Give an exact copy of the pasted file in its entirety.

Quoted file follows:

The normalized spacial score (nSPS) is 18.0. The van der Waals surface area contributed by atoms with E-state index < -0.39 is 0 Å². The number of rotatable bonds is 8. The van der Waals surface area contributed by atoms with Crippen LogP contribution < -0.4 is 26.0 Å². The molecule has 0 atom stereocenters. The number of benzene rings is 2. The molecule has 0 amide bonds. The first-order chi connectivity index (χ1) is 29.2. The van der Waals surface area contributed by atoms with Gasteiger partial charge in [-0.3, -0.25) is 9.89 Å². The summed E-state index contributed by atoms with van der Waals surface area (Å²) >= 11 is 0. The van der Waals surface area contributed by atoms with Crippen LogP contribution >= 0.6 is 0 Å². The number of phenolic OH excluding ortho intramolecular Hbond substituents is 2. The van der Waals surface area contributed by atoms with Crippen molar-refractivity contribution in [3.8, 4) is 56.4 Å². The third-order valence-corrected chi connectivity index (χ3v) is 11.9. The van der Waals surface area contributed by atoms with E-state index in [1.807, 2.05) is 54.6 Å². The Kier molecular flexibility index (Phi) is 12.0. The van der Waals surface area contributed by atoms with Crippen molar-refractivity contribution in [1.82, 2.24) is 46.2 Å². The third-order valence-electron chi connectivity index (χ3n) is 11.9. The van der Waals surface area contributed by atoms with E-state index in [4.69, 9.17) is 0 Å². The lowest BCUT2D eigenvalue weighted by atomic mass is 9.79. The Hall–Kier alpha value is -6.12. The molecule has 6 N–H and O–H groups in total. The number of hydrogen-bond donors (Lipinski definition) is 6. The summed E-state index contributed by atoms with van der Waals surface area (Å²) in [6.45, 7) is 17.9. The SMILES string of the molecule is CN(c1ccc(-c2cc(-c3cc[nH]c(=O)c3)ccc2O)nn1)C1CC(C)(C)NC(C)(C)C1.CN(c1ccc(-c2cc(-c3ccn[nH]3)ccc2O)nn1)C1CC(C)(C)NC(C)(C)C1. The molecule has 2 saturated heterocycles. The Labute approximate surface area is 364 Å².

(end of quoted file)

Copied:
The normalized spacial score (nSPS) is 18.0. The van der Waals surface area contributed by atoms with E-state index < -0.39 is 0 Å². The number of rotatable bonds is 8. The van der Waals surface area contributed by atoms with Crippen LogP contribution < -0.4 is 26.0 Å². The molecule has 0 atom stereocenters. The number of benzene rings is 2. The molecule has 0 amide bonds. The first-order chi connectivity index (χ1) is 29.2. The van der Waals surface area contributed by atoms with Gasteiger partial charge in [-0.3, -0.25) is 9.89 Å². The summed E-state index contributed by atoms with van der Waals surface area (Å²) >= 11 is 0. The van der Waals surface area contributed by atoms with Crippen LogP contribution >= 0.6 is 0 Å². The number of phenolic OH excluding ortho intramolecular Hbond substituents is 2. The van der Waals surface area contributed by atoms with Crippen molar-refractivity contribution in [3.8, 4) is 56.4 Å². The third-order valence-corrected chi connectivity index (χ3v) is 11.9. The van der Waals surface area contributed by atoms with E-state index in [1.807, 2.05) is 54.6 Å². The Kier molecular flexibility index (Phi) is 12.0. The van der Waals surface area contributed by atoms with Crippen molar-refractivity contribution in [1.82, 2.24) is 46.2 Å². The third-order valence-electron chi connectivity index (χ3n) is 11.9. The van der Waals surface area contributed by atoms with E-state index in [4.69, 9.17) is 0 Å². The lowest BCUT2D eigenvalue weighted by atomic mass is 9.79. The Hall–Kier alpha value is -6.12. The molecule has 6 N–H and O–H groups in total. The number of hydrogen-bond donors (Lipinski definition) is 6. The summed E-state index contributed by atoms with van der Waals surface area (Å²) in [6.45, 7) is 17.9. The SMILES string of the molecule is CN(c1ccc(-c2cc(-c3cc[nH]c(=O)c3)ccc2O)nn1)C1CC(C)(C)NC(C)(C)C1.CN(c1ccc(-c2cc(-c3ccn[nH]3)ccc2O)nn1)C1CC(C)(C)NC(C)(C)C1. The molecule has 2 saturated heterocycles. The Labute approximate surface area is 364 Å².